What is E-Waste?

Chances are good that if it plugs in, requires a manual and your electronics no longer work with the speed of the internet, then its e-waste.  The bad news is that e-waste may contain hazardous materials like mercury, cadmium, lead, flame retardants and other toxins; all of the things that you do not want to go into landfills or couless, as they often do.  All of these can pollute water and air resources without proper disposal or recycling.  For information on toxics in electronics, refer to the following link:
http://www.vox.com/2016/1/31/10872666/e-waste-solutions

Electronics also contain valuable metals; gold, silver and copper are among the many components that can be used again in another manufacturing process. 

The typical electronics that constitute e-waste include:
  • televisions
  • computers
  • monitors
  • printers
  • radios
For a complete list of what REWIND recycles, click on the following file:

Responsible Recycling Practices

The electronics collected in 2019 were responsible collected and recycled by Yellowstone E-Waste in Billings.  See their website for detailed information about their recycling practices.

http://www.yellowstoneewaste.com/


Historically before 2019, the electronics collected by REWIND were picked up by a 3rd party logistics partner (3PL) and shipped to ECS Refining in or Wisetek Solutions in California.  They specialize in end-of-life electronics recycling, the process by which obsolete electronic devices are dismantled and separated into clean, reusable commodities.  Their state of the art electronics facilities are e-Stewards and R2 Certified, designed to maximize materials recovery and eliminate harmful waste through a shredding and separation process that safeguards workers, the environment and the safety of any personal information.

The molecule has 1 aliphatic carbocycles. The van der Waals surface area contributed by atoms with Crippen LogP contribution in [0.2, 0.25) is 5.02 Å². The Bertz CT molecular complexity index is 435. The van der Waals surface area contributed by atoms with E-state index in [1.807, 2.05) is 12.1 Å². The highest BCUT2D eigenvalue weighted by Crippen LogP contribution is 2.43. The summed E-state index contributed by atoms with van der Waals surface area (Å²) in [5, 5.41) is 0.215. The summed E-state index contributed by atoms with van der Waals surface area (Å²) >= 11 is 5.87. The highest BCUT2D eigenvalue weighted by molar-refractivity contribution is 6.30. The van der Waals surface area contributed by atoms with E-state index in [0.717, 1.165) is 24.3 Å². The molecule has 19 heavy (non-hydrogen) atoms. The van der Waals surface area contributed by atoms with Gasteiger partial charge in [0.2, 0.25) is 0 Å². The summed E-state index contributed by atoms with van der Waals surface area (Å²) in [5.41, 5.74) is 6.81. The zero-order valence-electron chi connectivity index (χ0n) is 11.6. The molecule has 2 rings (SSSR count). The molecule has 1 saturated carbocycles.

After e-waste has been pre-picked to remove items that should not be shredded, it flows into the shredding line to be downsized for commodity separation.  The primary shredder breaks material down into 4”x10” fragments and the secondary shredder reduces it further into poker chip-sized fragments that are optimal for the separation processes.

 

The materials then enter the separation lines where it is segregated into various commodity types using sophisticated technologies including eddy currents, optical identification and magnetic separation.  The first separation stage divides materials into plastics and metals, and the second stage further separates the metal stream into different varieties.

 

After shredding and separation of the electronic waste, the resulting commodities such as varying grades and types of plastic, aluminum, steel, pc board and CRT glass are given new life for manufacturers and producers.


For information on the standards for responsible, certified, electronics recycling, refer to the following link:

https://sustainableelectronics.org/r2-standard